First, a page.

Q: But is there such a thing as political ethics? Isn’t that an oxymoron?
(laughs) Well I think there should be. I think we always have to assume the worst but I think we always have to plan and structure for the best. What I mean is, I happen to believe that corruption is a human nature problem. Call it a temptation problem. It’s power, and it’s the corrupting influence of power. So we need to expect the ‘best people,’ when you give them enough power for a long period of time they are going to make mistakes too. But that being said, I think taking the cynical approach that everybody is doing it I think it’s a huge problem. And part of the reason you have so much low voter turnout in the United States is because people think they are all on the take. There was a survey done that 75 percent of the American people believe that there is widespread corruption in Washington DC. So if you believe there is widespread corruption in Washington DC, why the heck vote? So I view the two connected and for a democratic republic to be sustainable, you not only have to have people vote, but you actually have to have people with some belief in their leaders. And I’m not saying that they are great and they are wonderful, but you have to have some semblance of belief that your leaders are making ethical decisions.
Q: How were the Clinton’s able get away with this?
I think it’s a couple of things. I think number one, they are very smart attorneys, so they are not going to make a stupid decision in front of everyone that would be a flat out illegal act. So I think that’s the first thing. They are very, very smart people. It’s a very powerful network. So what you often need in ethical cases, if you look back at Richard Nixon and Watergate, is people from your political party to come out against you. And that is what happened in the Nixon case. Eventually some Republicans just said, ‘No, this is wrong.’ And they came out and condemned it. And in the case of the Clintons you are seeing, I think, some of that with Bernie Sanders and his supporters. I think sometimes we oversimplify it and people say, ‘Oh, Bernie Sanders supporters just like him because he’s going to give them free college .’ I think it’s more than that. I think it’s a rejection of the political class. And they see Bernie Sanders as somebody who wants to shake things up.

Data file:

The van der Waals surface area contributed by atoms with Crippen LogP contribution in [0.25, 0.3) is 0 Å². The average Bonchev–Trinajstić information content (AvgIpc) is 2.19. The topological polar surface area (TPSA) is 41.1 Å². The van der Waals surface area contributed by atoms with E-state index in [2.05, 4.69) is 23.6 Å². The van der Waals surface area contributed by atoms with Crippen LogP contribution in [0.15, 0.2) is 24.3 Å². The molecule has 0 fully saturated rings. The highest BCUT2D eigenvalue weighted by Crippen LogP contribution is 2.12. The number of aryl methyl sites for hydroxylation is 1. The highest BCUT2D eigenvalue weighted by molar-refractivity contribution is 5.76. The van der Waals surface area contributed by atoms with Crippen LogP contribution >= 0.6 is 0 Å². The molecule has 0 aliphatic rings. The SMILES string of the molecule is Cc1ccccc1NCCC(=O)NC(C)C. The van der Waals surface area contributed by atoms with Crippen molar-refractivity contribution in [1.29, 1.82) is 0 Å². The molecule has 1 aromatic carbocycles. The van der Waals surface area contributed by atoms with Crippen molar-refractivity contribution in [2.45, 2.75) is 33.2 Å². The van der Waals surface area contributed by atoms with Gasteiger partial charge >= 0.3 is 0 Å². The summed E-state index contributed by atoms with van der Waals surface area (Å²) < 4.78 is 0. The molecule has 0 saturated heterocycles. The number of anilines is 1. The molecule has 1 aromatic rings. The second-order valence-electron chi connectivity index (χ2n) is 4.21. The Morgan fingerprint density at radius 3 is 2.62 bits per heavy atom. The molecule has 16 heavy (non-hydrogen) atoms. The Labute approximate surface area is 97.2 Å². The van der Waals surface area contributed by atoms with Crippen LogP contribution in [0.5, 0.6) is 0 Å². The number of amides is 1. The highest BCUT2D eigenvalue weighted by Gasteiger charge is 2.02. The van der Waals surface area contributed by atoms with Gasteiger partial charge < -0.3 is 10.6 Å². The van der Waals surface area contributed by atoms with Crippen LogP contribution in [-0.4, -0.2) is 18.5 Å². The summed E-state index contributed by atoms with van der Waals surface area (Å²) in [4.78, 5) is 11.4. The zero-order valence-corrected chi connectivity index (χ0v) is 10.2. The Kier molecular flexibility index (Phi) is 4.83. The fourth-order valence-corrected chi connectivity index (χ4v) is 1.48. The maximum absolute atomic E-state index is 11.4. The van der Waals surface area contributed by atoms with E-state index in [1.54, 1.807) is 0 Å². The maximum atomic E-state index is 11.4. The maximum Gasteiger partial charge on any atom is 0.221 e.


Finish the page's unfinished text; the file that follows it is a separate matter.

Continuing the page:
Q: Same with Trump.
Q: But what is your view of Trump? He is such a polarising figure.
Yeah he is a polarising figure and I don’t do a lot of political commentary but what I would say is that I think it’s very fair game to look at Trump’s commercial ties. Who are his financiers, who are the people he does business with? Because we can expect that when people get into political power they are going to do things for the benefit of their friends. Now we, the organisation I call the Government Accountability Institute, we have been around for five or six years, and our charter focusses on people in positions of Government power and how they self-enrich. So what I would say is if Trump would become the President, we would immediately look at the activities he’s taken and if he is taking favourable actions, we would call financial partners and we would call him out on that.
Q: Regardless of where you stand on Trump, he’s definitely entertaining.
He’s entertaining. There’s no question about it. And some people in my family don’t like him and there are people in the family that hate him, but they all say can’t help but watch him. And that’s a sort of interesting commentary I think on media and on this campaign.
Q: What would the world be like if he became President?
(laughs) I don’t know and I am not saying that to dodge the question because the thing that is interesting about Trump, and I don’t know the man, nor do I have any inside information, but what is interesting about the man is that he says things that are outrageous. And you wonder is he saying something that is outrageous because he believes it? Is he saying it to be outrageous, or is he saying it as some part of his business background? That is the great mystery. Does he believe in what he’s saying? Is he saying it for effect or is he saying it as part of some grand strategy? And nobody really knows. And that’s why you see a lot of people that trying to feel their way around and figure out what he actually means?